Getting from one side of the Thames to the other is more picturesque via one of the city’s bridges rather than rumbling along underground. Any Londoner or tourist could reel off a list of London’s bridges, but which has been in situ the longest?
The current incarnation of London Bridge opened in the 1970s, and although previous versions go back much further, we're looking for London's oldest surviving bridge. Tower Bridge dates back to 1894 — older, but not old enough. Millennium Bridge certainly doesn't make the cut. They all seem almost futuristic when you consider the more historical and perhaps ricketier platforms crossing waterways in the city.
Introducing the little-known Clattern Bridge, built way back in 1293, and so named because of the noise of horse’s hoofs as they crossed. This bridge is still functioning, although these days the structure is driven or walked, rather than ridden, over.
Technically, the bridge doesn’t cross the Thames. The Clattern Bridge crosses the River Hogsmill a tributary of the Thames, in Kingston, just before it joins the main river. The bridge itself is part of Kingston High Street. The Hogsmill River has a few more claims to fame, though: the stream in John Millais’ painting of Hamlet’s Ophelia is actually the Hogsmill.
The artwork on the bridge itself isn’t quite as impressive as Millais’ painting, but without a doubt still historically interesting. There’s a bright blue badge on the central span of the bridge, with a simple fish symbol. This is the coat of arms of Kingston, dated 1623, recognisable from the three salmon on a blue background. This is not just a comment on the Kingston residents’ love of a fish supper, though. One of the Domesday Book entries for Kingston mentions three salmon fisheries in the Thames there, hence the inclusion of them on the county’s badge.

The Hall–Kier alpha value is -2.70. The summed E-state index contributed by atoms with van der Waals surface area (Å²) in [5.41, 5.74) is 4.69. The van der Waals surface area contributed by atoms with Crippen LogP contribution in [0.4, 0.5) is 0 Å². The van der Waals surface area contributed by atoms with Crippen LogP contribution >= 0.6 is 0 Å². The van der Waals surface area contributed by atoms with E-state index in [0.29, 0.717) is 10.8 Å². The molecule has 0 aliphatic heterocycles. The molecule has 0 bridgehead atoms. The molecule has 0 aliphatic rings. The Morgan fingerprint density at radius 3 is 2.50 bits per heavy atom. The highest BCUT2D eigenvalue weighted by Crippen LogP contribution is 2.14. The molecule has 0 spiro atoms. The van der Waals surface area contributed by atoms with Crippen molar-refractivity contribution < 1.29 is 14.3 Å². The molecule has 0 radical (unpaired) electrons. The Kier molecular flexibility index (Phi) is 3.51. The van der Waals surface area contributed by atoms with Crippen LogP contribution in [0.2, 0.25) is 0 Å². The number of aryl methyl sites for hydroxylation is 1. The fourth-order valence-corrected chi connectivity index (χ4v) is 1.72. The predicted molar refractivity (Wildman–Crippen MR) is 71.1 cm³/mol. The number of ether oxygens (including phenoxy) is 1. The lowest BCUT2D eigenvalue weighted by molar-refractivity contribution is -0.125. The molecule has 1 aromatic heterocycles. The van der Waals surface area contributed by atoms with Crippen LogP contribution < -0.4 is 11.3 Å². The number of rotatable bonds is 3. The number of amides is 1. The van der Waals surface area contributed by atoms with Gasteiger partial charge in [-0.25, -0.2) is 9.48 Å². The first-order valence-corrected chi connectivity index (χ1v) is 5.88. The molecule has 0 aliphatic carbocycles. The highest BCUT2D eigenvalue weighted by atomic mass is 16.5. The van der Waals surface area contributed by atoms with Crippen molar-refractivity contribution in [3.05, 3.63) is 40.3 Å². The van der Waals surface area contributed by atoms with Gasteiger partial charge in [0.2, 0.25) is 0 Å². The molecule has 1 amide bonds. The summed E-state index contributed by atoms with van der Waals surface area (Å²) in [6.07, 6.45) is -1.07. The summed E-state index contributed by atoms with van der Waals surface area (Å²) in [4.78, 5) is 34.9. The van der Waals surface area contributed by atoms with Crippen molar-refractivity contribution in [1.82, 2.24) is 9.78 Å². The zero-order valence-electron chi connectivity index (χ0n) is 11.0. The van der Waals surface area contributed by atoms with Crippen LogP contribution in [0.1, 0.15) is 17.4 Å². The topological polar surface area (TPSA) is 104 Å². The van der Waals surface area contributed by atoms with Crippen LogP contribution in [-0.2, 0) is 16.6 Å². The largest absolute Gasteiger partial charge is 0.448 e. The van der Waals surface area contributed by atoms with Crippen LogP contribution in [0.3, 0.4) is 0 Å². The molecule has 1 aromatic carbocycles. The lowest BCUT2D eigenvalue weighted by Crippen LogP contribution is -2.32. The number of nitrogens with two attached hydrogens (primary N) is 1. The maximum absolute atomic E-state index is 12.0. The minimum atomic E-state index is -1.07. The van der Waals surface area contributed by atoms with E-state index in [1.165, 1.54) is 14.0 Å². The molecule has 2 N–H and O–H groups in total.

Including some impressive medieval masonry, the Clattern Bridge is listed under the Planning (Listed Buildings and Conservation Areas) Act 1990 for its ‘special architectural or historic interest’.
Some minor amendments to the bridge in the 18th and 19th centuries don’t take away from the fact that the Clattern Bridge is one of the few surviving medieval multi-span bridges.
Its three flint arches may seem slightly insignificant in comparison to Tower Bridge, but if you think about the thousands of people, horses and cars that have used this crossing over the centuries, the Clattern Bridge is almost worthy of a medal. Or another badge.